Chris “Ludacris” Bridges has accomplished it all, whether it be his first love, music, or acting. Now, he’s looking to add creating a successful animated series to that list of accomplishments with his new Netflix show, Karma’s World.
Chris Bridges, or as the world has come to know him by his stage name Ludacris has been able to stay relevant in a world where rappers seem to come and go thanks to his ability to adapt constantly. Bridges constantly says, “If you don’t evolve, you’ll evaporate,” and he stands by the phrase, and it shows with all the success he has not just inside the booth but outside of it as well.
The multi-hyphenated star hopes that success will carry over with his new Netflix animated series Karma’s World inspired by the “Southern Hospitality” crafter’s oldest daughter Karma. The show, described as a coming-of-age animated series, follows a young Black girl who is discovering her voice and using it to make an impact on the world.
The show tackles issues like body positivity, discrimination, self-esteem and uses the genre of Hip-Hop to help teach valuable lessons on the matter. Ahead of the animated series premiere, Hip-Hop Wired had the honor of speaking with Bridges via Zoom about Karma’s World. We touched on a myriad of topics like putting his pen skills to work crafting the series’ original music, why Hip-Hop was the tool of choice to teach the lesson’s presented in the show, his thoughts on the current state of Hip-Hop and its treatment of women in the music genre and more.
Hip-Hop Wired: Hip-Hop gets a bad rep sometimes. Why did you feel that the genre of music was a good tool to help get out the positive messages and help spread positivity as it does in this show? Why did you use hip hop for that?
Chris “Ludacris” Bridges: Hey man, this is the world that I know. This is the world that I was born off of. This is my world. It’s what I live by. It’s what I eat, sleep, breathe, and I love it, man. There’s no better answer to that than why would I not want to do anything that I don’t absolutely love? And the fact that my daughter, when she was six, she used to come in my studio and say she wanted to rap too. She wanted to do hip hop because she saw her dad doing it. And that’s what birthed this entire idea, man. Because I said, “If you want to rap, you got to talk about what goes on in your world. Because daddy talks about what goes on in his and that’s what Karma’s World is.”
HHW: Fair point, fair point. Now your pen game, in our opinion, is top 10 easily. What was the process like making the songs for Karma’s World? Was it difficult, or was it easy for you?
CB: That’s a good question. This process is a lot more tedious for lack of a better term, because, with Ludacris, I can say whatever the hell I want to say. I don’t have to go back and try and figure out little words that should and shouldn’t be in there necessarily. So it’s an easier process, but in this process, you get screened a whole bunch of different times.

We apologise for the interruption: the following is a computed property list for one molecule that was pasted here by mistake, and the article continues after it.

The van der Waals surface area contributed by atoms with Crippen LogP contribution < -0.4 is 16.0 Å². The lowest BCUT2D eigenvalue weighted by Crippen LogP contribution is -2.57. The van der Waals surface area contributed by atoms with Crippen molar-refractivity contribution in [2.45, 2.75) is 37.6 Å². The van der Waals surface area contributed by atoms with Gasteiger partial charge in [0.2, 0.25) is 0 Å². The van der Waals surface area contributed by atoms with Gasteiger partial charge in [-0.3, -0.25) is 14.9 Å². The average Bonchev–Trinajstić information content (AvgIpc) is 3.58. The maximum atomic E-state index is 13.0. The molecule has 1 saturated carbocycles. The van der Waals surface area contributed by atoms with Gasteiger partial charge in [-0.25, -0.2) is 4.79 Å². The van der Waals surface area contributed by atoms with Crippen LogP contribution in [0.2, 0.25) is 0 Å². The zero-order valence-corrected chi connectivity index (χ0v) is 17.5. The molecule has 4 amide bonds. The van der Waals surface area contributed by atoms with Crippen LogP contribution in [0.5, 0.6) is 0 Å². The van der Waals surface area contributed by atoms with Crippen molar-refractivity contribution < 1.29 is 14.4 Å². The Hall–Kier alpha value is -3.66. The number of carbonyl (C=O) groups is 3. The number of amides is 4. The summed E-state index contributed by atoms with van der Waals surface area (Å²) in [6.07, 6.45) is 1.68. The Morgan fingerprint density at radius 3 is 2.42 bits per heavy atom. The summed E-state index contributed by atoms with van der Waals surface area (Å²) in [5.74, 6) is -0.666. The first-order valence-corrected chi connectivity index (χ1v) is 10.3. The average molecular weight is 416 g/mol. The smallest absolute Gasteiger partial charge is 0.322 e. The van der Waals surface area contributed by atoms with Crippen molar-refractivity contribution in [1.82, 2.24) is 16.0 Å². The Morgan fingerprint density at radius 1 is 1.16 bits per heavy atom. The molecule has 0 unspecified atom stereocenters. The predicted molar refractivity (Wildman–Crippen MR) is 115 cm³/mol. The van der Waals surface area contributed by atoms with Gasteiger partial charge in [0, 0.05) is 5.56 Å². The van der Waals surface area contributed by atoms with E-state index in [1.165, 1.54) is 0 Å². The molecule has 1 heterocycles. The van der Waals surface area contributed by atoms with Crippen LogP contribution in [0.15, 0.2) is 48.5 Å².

First, you got to get your ideas out there and then you have to try and make things more specific so that kids understand them and make them more general. And then of course, you got to say certain words that include everybody and make sure that you’re staying away from anything negative. So it was still a great process, but totally different and a little more work than what I do when I make Ludacris hit songs.
HHW: Cool, cool. You can’t throw those bows on those tracks, man.
HHW: You said your daughter wanted to be a rapper at one point, and Karma’s World emphasizes a young black girl who wants to enter the rap world. How do you feel about the current state of Hip-Hop in regards to embracing women and women rappers as a whole?
CB: Man, I love it. Women are taking over man. And they’ve been taking over. I’ll say humbly speaking, this was before a little bit before the time, but one of the reasons I did the Battle of the Sexes album was to try and showcase more women. So, with Nicki Minaj being on there and of course, Shawnna and all of these different women that was my goal.
And now it’s happening, which is the best and perfect time for something like Karma’s World to come into play because when you think about not only women or girls, now we thinking about a young girl that’s competing with, I feel like the rest of the music industry. That’s how great the music is in the show, and the soundtrack comes out the same day as the episode. So October 15th, they are in store for a lot.
HHW: This is your first foray into the world of animation. Do you want to do more animated series or animated movies, video games, or something like that?
CB: I would love for the possibilities of Karma’s World to become endless in terms of there’s no telling what this can birth. But I’m just concentrated on this, man, and I feel like it has long legs. And I think a lot of people are going to gravitate towards it, especially since it’s going out to the world simultaneously—191 countries in so many different languages. And I’m just happy to provide the world with some positivity that I feel will balance out a lot of negative things that are going on.
Karma’s World begins streaming on Netflix on October 15, and features the voice talents of Asiahn Bryant, Camden Coley, Danielle Brooks, Chris “Ludacris” Bridges, Tiffany Haddish, Dascha Polanco, Jordan Fisher, Dawnn Lewis, Isaia Kohn, Aria Capria, Kaila Mullady, and Ramone Hamilton.
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